Karen Darrin

I have been thinking about the career journeys of my clients. There are the “high engagement” times and there are the “low engagement” times, and many moments in between.  We do this exercise so we can extract the elements of what they love to do, like to do and don’t ever want to do again. They then focus on how they can create or find those “high engagement” moments again be it in their current job, a new job or a new entrepreneurial adventure.

These ups and downs to their careers were made by big changes (lay offs, resignations, deaths, births, moves, marriages, etc.) but what made those changes a “high” or “low engagement” were the small changes the clients made — in their approach, mindset, resolve. These were small shifts that made a huge impact to how they viewed their experience.

This observation lead me to a Forbes December 2002 article, “How to Stay Stuck in the Wrong Career” by Herminia Ibarra. Sprinkled with Stanford cognitive studies, Ms. Ibarra reached a similar conclusion:  “Your career is made by small steps of “testing and learning” instead of self-assessment, advice of close ones and the broad counsel of change professionals. Making a single bold move can bring us back to square one all too quickly.”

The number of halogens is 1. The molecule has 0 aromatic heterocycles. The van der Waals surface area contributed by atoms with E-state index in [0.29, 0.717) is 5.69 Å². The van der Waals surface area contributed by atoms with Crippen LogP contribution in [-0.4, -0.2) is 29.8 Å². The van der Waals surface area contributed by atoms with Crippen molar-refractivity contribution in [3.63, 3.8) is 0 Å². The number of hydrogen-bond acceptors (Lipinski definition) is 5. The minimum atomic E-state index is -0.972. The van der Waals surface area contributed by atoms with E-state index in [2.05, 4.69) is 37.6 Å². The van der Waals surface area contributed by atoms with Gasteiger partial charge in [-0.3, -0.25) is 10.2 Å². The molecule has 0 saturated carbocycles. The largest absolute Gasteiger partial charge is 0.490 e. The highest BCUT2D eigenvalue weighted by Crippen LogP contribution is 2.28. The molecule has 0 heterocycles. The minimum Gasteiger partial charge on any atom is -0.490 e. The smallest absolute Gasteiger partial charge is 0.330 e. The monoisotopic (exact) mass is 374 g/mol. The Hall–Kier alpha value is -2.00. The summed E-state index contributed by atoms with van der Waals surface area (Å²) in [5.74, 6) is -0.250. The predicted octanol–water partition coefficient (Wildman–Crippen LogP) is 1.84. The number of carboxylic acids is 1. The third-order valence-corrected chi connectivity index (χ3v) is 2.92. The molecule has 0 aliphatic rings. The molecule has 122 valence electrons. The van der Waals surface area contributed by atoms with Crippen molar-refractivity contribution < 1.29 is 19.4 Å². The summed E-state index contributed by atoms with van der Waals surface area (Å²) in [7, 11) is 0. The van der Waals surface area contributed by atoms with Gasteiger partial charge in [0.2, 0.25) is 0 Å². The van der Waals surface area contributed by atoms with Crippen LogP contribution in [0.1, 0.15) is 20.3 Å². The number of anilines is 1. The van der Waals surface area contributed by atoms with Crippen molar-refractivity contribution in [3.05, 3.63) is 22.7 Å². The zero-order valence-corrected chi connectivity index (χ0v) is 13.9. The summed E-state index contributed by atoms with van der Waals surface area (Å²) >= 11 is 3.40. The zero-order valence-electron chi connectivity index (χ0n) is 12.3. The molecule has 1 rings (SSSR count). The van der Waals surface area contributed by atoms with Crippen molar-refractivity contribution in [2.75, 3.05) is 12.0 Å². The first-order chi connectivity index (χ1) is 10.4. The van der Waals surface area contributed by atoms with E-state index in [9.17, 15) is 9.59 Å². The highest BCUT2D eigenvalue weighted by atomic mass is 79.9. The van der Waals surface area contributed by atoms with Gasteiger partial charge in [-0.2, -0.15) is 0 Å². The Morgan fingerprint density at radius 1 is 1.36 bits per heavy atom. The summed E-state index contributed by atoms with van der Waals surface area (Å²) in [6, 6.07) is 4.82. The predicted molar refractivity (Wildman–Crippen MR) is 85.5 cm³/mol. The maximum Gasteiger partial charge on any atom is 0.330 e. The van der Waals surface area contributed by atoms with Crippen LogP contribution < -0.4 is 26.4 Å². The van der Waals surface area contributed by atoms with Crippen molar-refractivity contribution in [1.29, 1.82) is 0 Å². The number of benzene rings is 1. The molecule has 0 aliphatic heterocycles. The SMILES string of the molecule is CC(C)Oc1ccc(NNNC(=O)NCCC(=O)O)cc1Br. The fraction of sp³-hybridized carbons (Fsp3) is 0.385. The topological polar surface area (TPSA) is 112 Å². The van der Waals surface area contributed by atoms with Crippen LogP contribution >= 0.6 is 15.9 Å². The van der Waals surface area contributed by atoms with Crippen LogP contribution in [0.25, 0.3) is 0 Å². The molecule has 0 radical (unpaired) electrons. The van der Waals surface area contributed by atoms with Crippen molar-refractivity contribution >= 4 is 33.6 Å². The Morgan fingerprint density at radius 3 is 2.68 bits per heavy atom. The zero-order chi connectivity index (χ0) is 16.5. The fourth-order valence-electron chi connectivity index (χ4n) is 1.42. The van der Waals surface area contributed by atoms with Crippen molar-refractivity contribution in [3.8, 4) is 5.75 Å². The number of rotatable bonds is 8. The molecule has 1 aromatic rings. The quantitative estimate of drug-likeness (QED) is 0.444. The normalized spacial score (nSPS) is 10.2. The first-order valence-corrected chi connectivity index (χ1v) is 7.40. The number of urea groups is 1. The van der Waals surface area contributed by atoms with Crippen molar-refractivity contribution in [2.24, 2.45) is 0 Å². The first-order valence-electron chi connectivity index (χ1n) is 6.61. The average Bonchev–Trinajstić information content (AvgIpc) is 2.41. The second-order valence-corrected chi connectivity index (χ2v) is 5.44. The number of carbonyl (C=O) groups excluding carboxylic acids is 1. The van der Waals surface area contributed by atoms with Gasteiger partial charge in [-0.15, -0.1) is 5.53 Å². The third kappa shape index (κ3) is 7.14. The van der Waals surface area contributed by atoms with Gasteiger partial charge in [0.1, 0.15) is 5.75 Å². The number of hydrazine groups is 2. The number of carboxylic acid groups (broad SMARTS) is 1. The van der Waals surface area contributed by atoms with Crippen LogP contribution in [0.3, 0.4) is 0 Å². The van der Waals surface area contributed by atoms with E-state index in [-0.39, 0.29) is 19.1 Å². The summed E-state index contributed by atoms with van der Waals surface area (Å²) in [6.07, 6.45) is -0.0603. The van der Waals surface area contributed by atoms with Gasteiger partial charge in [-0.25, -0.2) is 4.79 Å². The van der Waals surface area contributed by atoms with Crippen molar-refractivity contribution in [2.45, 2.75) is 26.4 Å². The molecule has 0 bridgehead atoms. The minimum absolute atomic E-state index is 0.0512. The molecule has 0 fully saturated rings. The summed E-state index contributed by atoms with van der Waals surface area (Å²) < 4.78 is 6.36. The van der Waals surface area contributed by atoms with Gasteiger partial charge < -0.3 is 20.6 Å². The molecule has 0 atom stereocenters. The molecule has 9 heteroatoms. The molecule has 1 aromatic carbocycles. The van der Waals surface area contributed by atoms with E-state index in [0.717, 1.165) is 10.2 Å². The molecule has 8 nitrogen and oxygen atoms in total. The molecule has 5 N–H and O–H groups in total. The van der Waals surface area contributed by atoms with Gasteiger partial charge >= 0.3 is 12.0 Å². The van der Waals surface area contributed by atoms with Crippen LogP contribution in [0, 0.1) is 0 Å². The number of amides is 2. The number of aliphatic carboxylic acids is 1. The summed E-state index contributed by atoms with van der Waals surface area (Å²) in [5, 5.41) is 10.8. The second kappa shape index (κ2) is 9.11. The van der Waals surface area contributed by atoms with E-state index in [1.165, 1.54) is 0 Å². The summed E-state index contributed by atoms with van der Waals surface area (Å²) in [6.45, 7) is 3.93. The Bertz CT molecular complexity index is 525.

So how do we take these “turtle steps” with our career? Follow the clues. What excites you?  What have you always wanted to do/try? What is your curiosity focusing on? Head that way, my friend. These are small steps that can make a big impact in your career and life. Let me give you an example.

Bob is a retired military veteran with technical skills that he did not really enjoy. His real love is art. His thrill is to spend hours wandering through Boston’s Museum of Art. He is also in love with teaching children and, in fact, has considered pursuing a teaching credential but feels he is “too old.” I encouraged him to follow his art love and speak to the employees at the museum perhaps about volunteering, particularly when a school group comes in. As it turned out, the museum was considering creating such an “Educational Liaison” paid position to increase youth traffic. Boom!  Bob was hired and couldn’t be happier.

That is just one example of taking small steps which leads to a successful career move.  What small steps might you consider?  Where does your curiosity take you? Where have you really wanted to contribute your talents?  Make those alternative futures more vivid and more doable. Redefine your identity by testing and learning what shifts or tweaks feel more “you.” Craft experiments. Shift your people connections. Learn what it is that you want to do next. Your excitement and curiosity will lead you in the direction that makes perfect sense for you.

NOTE:   What “turtle steps” make sense for you? Let me help you brainstorm.  Schedule a 50-min complimentary Breakthrough Session here: https://karendarrin.acuityscheduling.com/  or contact me at karen@karendarrin.com. Let’s get started!